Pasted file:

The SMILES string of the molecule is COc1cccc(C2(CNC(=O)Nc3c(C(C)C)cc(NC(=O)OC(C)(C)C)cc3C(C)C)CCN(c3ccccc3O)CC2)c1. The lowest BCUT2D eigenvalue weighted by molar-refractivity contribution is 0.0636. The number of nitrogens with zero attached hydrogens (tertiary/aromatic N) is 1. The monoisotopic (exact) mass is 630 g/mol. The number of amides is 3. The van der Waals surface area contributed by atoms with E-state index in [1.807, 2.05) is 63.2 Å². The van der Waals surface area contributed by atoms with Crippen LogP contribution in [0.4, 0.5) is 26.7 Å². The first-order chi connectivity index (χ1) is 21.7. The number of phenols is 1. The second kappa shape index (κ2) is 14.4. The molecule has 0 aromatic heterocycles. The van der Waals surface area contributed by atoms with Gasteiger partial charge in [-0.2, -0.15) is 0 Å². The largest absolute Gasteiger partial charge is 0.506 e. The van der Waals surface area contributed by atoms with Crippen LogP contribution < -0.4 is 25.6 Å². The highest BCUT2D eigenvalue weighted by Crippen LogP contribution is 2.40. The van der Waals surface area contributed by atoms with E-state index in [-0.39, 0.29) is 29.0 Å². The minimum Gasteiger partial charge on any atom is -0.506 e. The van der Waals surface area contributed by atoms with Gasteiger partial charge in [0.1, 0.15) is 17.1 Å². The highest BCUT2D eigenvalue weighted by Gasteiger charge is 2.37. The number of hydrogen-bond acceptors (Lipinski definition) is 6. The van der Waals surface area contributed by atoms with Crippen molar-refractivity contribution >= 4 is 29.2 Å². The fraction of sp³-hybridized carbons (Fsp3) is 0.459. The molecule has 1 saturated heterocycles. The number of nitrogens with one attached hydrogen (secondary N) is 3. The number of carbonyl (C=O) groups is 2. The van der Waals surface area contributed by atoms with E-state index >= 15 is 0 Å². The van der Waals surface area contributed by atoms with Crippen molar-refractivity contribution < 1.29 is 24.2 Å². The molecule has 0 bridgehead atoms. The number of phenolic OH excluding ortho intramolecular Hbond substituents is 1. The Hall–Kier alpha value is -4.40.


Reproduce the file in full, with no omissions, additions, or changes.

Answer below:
The SMILES string of the molecule is COc1cccc(C2(CNC(=O)Nc3c(C(C)C)cc(NC(=O)OC(C)(C)C)cc3C(C)C)CCN(c3ccccc3O)CC2)c1. The lowest BCUT2D eigenvalue weighted by molar-refractivity contribution is 0.0636. The number of nitrogens with zero attached hydrogens (tertiary/aromatic N) is 1. The monoisotopic (exact) mass is 630 g/mol. The number of amides is 3. The van der Waals surface area contributed by atoms with E-state index in [1.807, 2.05) is 63.2 Å². The van der Waals surface area contributed by atoms with Crippen LogP contribution in [0.4, 0.5) is 26.7 Å². The first-order chi connectivity index (χ1) is 21.7. The number of phenols is 1. The second kappa shape index (κ2) is 14.4. The molecule has 0 aromatic heterocycles. The van der Waals surface area contributed by atoms with Gasteiger partial charge in [-0.2, -0.15) is 0 Å². The largest absolute Gasteiger partial charge is 0.506 e. The van der Waals surface area contributed by atoms with Crippen LogP contribution < -0.4 is 25.6 Å². The highest BCUT2D eigenvalue weighted by Crippen LogP contribution is 2.40. The van der Waals surface area contributed by atoms with E-state index in [-0.39, 0.29) is 29.0 Å². The minimum Gasteiger partial charge on any atom is -0.506 e. The van der Waals surface area contributed by atoms with Gasteiger partial charge in [0.1, 0.15) is 17.1 Å². The highest BCUT2D eigenvalue weighted by Gasteiger charge is 2.37. The number of hydrogen-bond acceptors (Lipinski definition) is 6. The van der Waals surface area contributed by atoms with Crippen molar-refractivity contribution >= 4 is 29.2 Å². The fraction of sp³-hybridized carbons (Fsp3) is 0.459. The molecule has 1 saturated heterocycles. The number of nitrogens with one attached hydrogen (secondary N) is 3. The number of carbonyl (C=O) groups is 2. The van der Waals surface area contributed by atoms with E-state index >= 15 is 0 Å². The van der Waals surface area contributed by atoms with Crippen molar-refractivity contribution < 1.29 is 24.2 Å². The molecule has 0 bridgehead atoms. The number of phenolic OH excluding ortho intramolecular Hbond substituents is 1. The Hall–Kier alpha value is -4.40.